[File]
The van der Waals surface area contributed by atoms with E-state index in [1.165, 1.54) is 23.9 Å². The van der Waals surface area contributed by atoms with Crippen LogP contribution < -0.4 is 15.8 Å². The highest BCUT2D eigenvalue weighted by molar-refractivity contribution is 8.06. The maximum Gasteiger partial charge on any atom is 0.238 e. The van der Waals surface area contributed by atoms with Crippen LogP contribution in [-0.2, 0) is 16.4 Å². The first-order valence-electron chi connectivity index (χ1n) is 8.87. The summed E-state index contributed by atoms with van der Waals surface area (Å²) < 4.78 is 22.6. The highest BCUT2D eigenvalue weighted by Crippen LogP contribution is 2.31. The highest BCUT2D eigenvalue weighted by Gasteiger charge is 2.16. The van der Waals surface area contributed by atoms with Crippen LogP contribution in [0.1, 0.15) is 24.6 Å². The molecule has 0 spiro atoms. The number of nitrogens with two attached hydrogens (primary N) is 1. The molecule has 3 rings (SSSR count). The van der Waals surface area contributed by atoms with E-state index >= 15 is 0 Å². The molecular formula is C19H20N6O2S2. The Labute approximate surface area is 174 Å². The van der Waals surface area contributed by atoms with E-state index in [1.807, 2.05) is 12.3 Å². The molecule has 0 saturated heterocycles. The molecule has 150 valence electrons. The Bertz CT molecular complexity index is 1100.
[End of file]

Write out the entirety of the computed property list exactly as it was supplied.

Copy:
The van der Waals surface area contributed by atoms with E-state index in [1.165, 1.54) is 23.9 Å². The van der Waals surface area contributed by atoms with Crippen LogP contribution < -0.4 is 15.8 Å². The highest BCUT2D eigenvalue weighted by molar-refractivity contribution is 8.06. The maximum Gasteiger partial charge on any atom is 0.238 e. The van der Waals surface area contributed by atoms with Crippen LogP contribution in [-0.2, 0) is 16.4 Å². The first-order valence-electron chi connectivity index (χ1n) is 8.87. The summed E-state index contributed by atoms with van der Waals surface area (Å²) < 4.78 is 22.6. The highest BCUT2D eigenvalue weighted by Crippen LogP contribution is 2.31. The highest BCUT2D eigenvalue weighted by Gasteiger charge is 2.16. The van der Waals surface area contributed by atoms with Crippen LogP contribution in [0.1, 0.15) is 24.6 Å². The molecule has 0 spiro atoms. The number of nitrogens with two attached hydrogens (primary N) is 1. The molecule has 3 rings (SSSR count). The van der Waals surface area contributed by atoms with E-state index >= 15 is 0 Å². The molecular formula is C19H20N6O2S2. The Labute approximate surface area is 174 Å². The van der Waals surface area contributed by atoms with E-state index in [1.807, 2.05) is 12.3 Å². The molecule has 0 saturated heterocycles. The molecule has 150 valence electrons. The Bertz CT molecular complexity index is 1100.